Anyone who twice failed the entrance exam to the Vienna School of Fine Arts sees his heritage currently “on display” in the Austrian capital, in the strictest sense. But for everyone to see. Until April, the municipal museum Wien Museum MUSA presents in two small rooms this cumbersome heritage of a past long denied by Austria. The exhibition, which is soberly called “Vienna comes to a halt”, shows the artistic policy in the native country of Adolf Hitler, annexed in 1938 by Nazi Germany.
There are posters, pottery or paintings that are prohibited from being placed on the market. The museum decided to show them numbered without completely unpacking them, as if they were an inventory. There is no question of putting them in beauty like in the Louvre: the objects are presented less like art than historical witnesses.
“For us, it was clear that this was not a classic artistic presentation,” explains Ingrid Holzschuh, one of the curators who conceived the project after four years of research. It was necessary that “it makes a little mess”, to avoid “giving an aura” to the whole, she specifies. While any apology for the Third Reich is severely sanctioned in Austria, Ingrid Holzschuh considers that it is time to assume and “face up to History”, because “the gaps to be filled are still numerous”.
Meeting the needs of propaganda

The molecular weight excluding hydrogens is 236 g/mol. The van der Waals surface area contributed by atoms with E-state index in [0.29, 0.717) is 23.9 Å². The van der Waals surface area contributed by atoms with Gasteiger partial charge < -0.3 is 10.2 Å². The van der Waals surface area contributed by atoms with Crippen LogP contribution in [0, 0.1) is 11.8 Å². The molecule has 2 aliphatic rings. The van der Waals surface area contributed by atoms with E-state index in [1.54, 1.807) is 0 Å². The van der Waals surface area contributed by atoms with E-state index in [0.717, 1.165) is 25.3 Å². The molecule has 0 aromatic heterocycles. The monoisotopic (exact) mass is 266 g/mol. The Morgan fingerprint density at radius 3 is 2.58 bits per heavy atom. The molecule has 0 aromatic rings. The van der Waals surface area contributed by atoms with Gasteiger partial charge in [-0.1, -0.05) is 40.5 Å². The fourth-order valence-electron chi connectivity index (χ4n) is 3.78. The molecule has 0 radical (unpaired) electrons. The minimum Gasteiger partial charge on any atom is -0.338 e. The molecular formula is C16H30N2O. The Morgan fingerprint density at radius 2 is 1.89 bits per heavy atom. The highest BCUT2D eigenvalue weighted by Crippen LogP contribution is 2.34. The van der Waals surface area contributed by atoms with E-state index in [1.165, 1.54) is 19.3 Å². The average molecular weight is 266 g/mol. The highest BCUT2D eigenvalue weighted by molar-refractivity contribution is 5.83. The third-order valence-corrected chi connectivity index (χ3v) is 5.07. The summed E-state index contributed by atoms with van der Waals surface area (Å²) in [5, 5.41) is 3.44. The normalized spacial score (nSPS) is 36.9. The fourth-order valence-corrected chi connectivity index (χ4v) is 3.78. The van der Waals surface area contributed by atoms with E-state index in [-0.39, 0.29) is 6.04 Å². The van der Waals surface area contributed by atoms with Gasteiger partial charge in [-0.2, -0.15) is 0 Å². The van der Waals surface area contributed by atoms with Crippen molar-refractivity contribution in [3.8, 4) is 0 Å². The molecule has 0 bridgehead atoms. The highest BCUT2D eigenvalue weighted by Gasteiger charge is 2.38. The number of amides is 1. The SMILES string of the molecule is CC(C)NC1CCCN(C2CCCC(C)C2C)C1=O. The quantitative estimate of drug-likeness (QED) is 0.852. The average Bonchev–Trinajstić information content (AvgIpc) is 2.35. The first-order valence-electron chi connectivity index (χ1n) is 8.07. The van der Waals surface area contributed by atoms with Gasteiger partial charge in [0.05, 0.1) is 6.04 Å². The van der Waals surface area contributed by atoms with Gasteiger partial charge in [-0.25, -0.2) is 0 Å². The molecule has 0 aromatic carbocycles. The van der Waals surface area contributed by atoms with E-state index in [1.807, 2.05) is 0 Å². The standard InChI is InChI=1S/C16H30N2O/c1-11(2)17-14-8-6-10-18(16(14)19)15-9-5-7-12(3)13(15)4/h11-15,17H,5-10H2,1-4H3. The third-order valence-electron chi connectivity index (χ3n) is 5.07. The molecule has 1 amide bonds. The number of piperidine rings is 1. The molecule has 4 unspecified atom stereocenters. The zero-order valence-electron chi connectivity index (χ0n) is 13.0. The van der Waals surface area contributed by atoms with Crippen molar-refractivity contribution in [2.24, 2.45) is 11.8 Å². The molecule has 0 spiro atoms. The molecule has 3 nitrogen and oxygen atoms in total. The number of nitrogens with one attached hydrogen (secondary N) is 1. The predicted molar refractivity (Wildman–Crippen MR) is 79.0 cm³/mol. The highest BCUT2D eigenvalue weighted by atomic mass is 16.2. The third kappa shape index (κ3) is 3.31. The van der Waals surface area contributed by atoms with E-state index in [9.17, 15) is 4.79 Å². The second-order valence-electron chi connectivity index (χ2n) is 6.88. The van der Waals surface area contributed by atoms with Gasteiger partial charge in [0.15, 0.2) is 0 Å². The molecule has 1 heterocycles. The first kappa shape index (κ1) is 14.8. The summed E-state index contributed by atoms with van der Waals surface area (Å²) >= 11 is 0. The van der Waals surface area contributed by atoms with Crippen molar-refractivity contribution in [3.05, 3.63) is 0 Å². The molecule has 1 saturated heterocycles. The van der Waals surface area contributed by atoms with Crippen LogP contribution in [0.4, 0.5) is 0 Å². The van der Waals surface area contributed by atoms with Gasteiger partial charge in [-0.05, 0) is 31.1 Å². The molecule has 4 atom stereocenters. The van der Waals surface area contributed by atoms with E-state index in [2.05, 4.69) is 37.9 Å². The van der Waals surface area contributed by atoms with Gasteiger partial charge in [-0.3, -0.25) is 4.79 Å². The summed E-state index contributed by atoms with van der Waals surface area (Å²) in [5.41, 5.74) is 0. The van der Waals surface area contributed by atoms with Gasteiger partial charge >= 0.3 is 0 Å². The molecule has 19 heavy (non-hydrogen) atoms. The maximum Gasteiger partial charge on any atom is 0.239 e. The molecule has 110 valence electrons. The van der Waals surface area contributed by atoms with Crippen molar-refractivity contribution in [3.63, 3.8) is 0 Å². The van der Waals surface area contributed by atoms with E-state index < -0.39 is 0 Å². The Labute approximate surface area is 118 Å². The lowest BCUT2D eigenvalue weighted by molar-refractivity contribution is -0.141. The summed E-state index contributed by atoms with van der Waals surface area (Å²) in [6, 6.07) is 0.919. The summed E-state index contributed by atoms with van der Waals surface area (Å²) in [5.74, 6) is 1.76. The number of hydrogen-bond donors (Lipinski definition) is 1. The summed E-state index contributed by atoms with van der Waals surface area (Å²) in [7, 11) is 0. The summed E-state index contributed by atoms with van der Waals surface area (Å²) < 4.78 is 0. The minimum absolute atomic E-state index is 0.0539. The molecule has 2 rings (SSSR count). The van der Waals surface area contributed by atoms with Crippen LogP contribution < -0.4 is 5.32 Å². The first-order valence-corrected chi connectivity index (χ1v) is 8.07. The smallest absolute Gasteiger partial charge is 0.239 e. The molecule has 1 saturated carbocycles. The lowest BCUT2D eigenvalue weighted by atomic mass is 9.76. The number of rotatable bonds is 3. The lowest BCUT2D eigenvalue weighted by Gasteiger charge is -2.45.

After Austria joined the Reich on March 12, 1938, the regime took control of cultural policy to bring it “in tune with its ideological and racist vision”. Artists had to register with a supervisory authority, the “Reich Chamber of Fine Arts”, which ensured that production conformed to the canons dictated by Berlin.
Few of the Austrians know who the 3,000 members of this association are who have agreed to replace the Jewish and avant-garde creators, considered “degenerates”, to serve a murderous ideology. The little peasant woman portrayed with flat realism by Herta Karasek-Strzygowski or the oil on canvas of a certain Igo Pötsch, immortalizing Hitler’s entry into Vienna, have not changed the history of art. It was then only a question of responding to the needs of propaganda with zeal and fidelity.
Those who refused to comply with the new rules had to flee or were sent to a concentration camp, details the 300-page catalog. After 1945, the relics of this current were archived in the cellar. And Austria presented itself as a victim of Nazism. It was not until the end of the 1980s that a work of memory was undertaken.
The exhibition, which opened in October, attracted more than 4,000 visitors during the first month, a sign for museum spokesperson Konstanze Schäfer of the “great interest” of a public ripe for questioning.